Well said. I would also add that the Catholic response would be to meet people where they are, but not to leave them there. Mass takes place here on Earth but in unison with the company of Heaven. We mustn’t forget either side of the equation, so to speak.

  2. If we would simply let the Funeral liturgy stand as it is and give a good pastoral homily based upon Jesus and what He has accomplished for us even in death rather than what we have accomplished for ourselves, that would go a long way in the planning process and the options available. We should allow people to choose readings (either before they die, or family members afterward) but I think the priest should have some input and work very closely with family members who are not Catholic or have stopped practicing the faith altogether. Some of the worst experiences in planning a funeral is with those who are not Catholic or have left the practice of the faith. Each group brings a non-liturgical, trendy post-Christian antipathy to the process. But as always, music becomes the most contentious element and a narrowing, not expanding of these options should take place with a preference for the official Entrance Antiphon, Offertory Antiphon and Communion Antiphon taking precedence. Ultimately pastoral councils in conjunction with the music minister should establish very strict, but pastoral guidelines for funerals which the pastor ultimately approves after his own tweaking.

  3. Jeff, you strike just the right tone. Father Allan, you are correct; but is “tweaking” the music possibilities in the pastoral guidelines for funerals” a “thing that pertains to his own responsibility”?

    I posted this to see if we all could have a discussion what falls into this list and what falls out.

    1. Hopefully, the priest would have tweaked things in consultation with the music minister and pastoral council who help set policy for things of this nature. Usually in my parish, I ask our full time music director to be the “bad or good guy” in terms of saying yes or no to music, so that I always come out smelling like a rose!

  4. I tried to comment on this post last night… my internet connection went wonky, however, and it seems it didn’t go through.

    There are quite a few parts of the Mass that pertain to the priest’s responsibility and don’t (generally) require consultation with the other ministers (choir, servers, Deacon, etc.) This is true even after the choice of Mass and choice of options requiring consultation (pentitential rite) For instance the choice of the Eucharistic prayer, the choice of the preface, the introduction to the Lord’s prayer and the prayer of private preparation of the priest (Domine Iesu Christe or Perceptio Corporis et Sanguinis).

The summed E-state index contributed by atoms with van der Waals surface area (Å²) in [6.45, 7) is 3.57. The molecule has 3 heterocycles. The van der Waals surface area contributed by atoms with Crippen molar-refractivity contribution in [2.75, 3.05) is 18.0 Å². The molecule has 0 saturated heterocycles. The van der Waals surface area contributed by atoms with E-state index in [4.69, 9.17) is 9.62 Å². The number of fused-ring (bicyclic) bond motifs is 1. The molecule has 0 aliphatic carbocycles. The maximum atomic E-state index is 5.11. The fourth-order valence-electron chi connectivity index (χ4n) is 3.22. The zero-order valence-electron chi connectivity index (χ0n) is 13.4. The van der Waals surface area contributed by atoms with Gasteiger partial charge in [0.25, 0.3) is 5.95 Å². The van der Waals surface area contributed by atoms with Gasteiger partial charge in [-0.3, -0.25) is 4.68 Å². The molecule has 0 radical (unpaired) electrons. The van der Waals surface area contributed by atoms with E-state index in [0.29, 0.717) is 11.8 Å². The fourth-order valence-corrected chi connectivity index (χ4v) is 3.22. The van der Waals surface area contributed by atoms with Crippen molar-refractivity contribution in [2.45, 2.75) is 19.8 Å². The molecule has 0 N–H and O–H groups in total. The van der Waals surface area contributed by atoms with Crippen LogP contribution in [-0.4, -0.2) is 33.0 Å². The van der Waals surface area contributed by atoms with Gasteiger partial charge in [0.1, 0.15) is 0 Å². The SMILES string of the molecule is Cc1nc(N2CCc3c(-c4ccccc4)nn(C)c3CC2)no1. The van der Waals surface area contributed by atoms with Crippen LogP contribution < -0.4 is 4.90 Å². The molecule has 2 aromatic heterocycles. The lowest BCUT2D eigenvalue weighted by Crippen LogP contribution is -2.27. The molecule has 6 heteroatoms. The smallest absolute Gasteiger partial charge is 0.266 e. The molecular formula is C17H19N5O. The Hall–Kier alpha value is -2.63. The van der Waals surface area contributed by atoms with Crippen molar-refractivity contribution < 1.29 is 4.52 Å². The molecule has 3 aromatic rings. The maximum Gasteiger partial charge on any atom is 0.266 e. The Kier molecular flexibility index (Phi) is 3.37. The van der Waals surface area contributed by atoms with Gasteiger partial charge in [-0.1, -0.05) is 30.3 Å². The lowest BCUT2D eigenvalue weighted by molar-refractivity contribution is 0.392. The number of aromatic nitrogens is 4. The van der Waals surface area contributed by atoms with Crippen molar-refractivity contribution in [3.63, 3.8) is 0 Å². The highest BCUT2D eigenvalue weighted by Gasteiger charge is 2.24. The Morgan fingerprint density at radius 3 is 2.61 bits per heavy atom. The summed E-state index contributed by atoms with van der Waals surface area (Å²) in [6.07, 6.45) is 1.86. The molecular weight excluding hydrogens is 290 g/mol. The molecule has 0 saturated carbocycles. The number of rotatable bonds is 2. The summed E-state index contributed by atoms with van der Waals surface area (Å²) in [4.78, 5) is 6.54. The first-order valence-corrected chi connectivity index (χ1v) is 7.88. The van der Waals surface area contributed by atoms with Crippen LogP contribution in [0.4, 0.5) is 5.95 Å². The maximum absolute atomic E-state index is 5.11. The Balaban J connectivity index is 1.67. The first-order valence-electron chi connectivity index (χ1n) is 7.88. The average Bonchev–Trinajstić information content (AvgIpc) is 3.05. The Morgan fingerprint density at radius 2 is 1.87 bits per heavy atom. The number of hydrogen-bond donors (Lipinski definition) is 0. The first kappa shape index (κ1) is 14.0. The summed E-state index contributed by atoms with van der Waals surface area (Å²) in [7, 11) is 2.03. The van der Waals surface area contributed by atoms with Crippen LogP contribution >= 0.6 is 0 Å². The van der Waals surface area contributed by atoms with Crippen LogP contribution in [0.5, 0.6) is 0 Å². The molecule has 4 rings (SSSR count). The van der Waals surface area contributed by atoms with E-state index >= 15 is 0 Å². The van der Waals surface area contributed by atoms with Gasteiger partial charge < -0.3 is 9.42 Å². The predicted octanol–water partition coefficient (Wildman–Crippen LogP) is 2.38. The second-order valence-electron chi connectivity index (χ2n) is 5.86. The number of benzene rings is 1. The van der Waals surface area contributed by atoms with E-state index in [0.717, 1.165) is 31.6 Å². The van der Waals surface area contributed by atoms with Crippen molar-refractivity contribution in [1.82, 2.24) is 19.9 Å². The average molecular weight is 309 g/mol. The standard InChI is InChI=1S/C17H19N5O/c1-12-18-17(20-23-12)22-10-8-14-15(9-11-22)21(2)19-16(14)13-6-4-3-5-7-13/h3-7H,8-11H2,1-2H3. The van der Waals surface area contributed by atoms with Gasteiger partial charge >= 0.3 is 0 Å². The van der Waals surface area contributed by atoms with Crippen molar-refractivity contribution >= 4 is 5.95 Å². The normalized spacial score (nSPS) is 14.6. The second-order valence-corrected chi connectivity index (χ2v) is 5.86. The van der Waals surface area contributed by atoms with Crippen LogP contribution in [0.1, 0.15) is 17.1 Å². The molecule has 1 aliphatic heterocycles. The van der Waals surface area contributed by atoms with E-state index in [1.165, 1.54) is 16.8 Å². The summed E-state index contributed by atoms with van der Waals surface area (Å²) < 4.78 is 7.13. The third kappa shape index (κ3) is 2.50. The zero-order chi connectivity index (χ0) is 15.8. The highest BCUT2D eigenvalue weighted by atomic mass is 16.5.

It seems the purpose of this paragraph is to prevent rectors, pastors, or bishops from trying to mandate uniformity from above on the places where options have been provided in the liturgy. Pastors have been known to say things to their curates like “We don’t use the Roman Canon here.”

    1. Samuel, I tend to agree with you that there are so many options, that the priest should pick and choose and in a pastoral way the parts of the Mass, like orations, preface and Eucharistic prayer. I think with the Scriptures and some of the music that some choices should be provided as well as openness to some music. If someone asked me to use a particular Eucharistic prayer, I certainly would comply, but in my 30 years as a priest, no one has every asked me to use a particular Eucharistic prayer for and Sunday, weekday, funeral or wedding. I’ll let sleeping dogs lie on that one.

      1. As a pastor, you also have control over the music (within the norms of the law). The sentence in question addresses what the celebrant controls versus the pastor/rector. Your comment reminds me of another option that would seem to belong to the priest, that of using the ordinary oration or the alternate currently provided in the ICEL books, though this option is going away with the new translation I think?

  5. These last two sentences are an instance of the greatest principle in Canon Law: Salus animarum suprema lex, found in the last canon of the Code, Canon 1752: “ . . . and the salvation of souls, which must always be the supreme law in the Church, is to be kept before one’s eyes.”

    What a powerful statement. All of us need to focus ourselves on this and make this our primary mission. Let’s put aside our bickering and “conspiracy theories” found on both sides of the aisle and let Christ take care of his Bride. He’s done a pretty good job at it for the last two millennia and will continue to do so until he returns again in glory.

    To steal a quote from Rodney King, “Can’t we all just get along?

  6. Consult all you want but nowhere does it say that you may add or subtract to the words and rubrics of the GIRM, does it?

    Even if it is only one word added (or subracted), I start to think about why he would make that change.